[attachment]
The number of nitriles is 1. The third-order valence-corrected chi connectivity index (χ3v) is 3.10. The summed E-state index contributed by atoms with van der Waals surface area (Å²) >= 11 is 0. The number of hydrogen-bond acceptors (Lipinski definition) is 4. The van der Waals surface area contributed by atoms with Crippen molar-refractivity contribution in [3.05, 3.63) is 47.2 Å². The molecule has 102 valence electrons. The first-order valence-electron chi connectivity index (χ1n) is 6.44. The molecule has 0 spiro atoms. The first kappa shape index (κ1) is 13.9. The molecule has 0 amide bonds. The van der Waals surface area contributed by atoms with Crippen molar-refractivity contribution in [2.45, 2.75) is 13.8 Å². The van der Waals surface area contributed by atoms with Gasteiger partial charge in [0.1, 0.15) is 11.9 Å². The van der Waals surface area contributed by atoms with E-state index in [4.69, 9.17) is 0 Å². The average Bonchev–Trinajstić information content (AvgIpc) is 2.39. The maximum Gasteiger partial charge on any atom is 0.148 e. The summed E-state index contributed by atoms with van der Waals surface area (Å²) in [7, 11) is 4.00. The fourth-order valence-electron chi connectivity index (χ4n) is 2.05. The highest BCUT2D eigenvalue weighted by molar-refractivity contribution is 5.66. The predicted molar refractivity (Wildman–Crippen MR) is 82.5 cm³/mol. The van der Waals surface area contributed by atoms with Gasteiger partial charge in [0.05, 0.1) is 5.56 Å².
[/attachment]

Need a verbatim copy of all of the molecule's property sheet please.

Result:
The number of nitriles is 1. The third-order valence-corrected chi connectivity index (χ3v) is 3.10. The summed E-state index contributed by atoms with van der Waals surface area (Å²) >= 11 is 0. The number of hydrogen-bond acceptors (Lipinski definition) is 4. The van der Waals surface area contributed by atoms with Crippen molar-refractivity contribution in [3.05, 3.63) is 47.2 Å². The molecule has 102 valence electrons. The first-order valence-electron chi connectivity index (χ1n) is 6.44. The molecule has 0 spiro atoms. The first kappa shape index (κ1) is 13.9. The molecule has 0 amide bonds. The van der Waals surface area contributed by atoms with Crippen molar-refractivity contribution in [2.45, 2.75) is 13.8 Å². The van der Waals surface area contributed by atoms with Gasteiger partial charge in [0.1, 0.15) is 11.9 Å². The van der Waals surface area contributed by atoms with E-state index in [4.69, 9.17) is 0 Å². The average Bonchev–Trinajstić information content (AvgIpc) is 2.39. The maximum Gasteiger partial charge on any atom is 0.148 e. The summed E-state index contributed by atoms with van der Waals surface area (Å²) in [7, 11) is 4.00. The fourth-order valence-electron chi connectivity index (χ4n) is 2.05. The highest BCUT2D eigenvalue weighted by molar-refractivity contribution is 5.66. The predicted molar refractivity (Wildman–Crippen MR) is 82.5 cm³/mol. The van der Waals surface area contributed by atoms with Gasteiger partial charge in [0.05, 0.1) is 5.56 Å².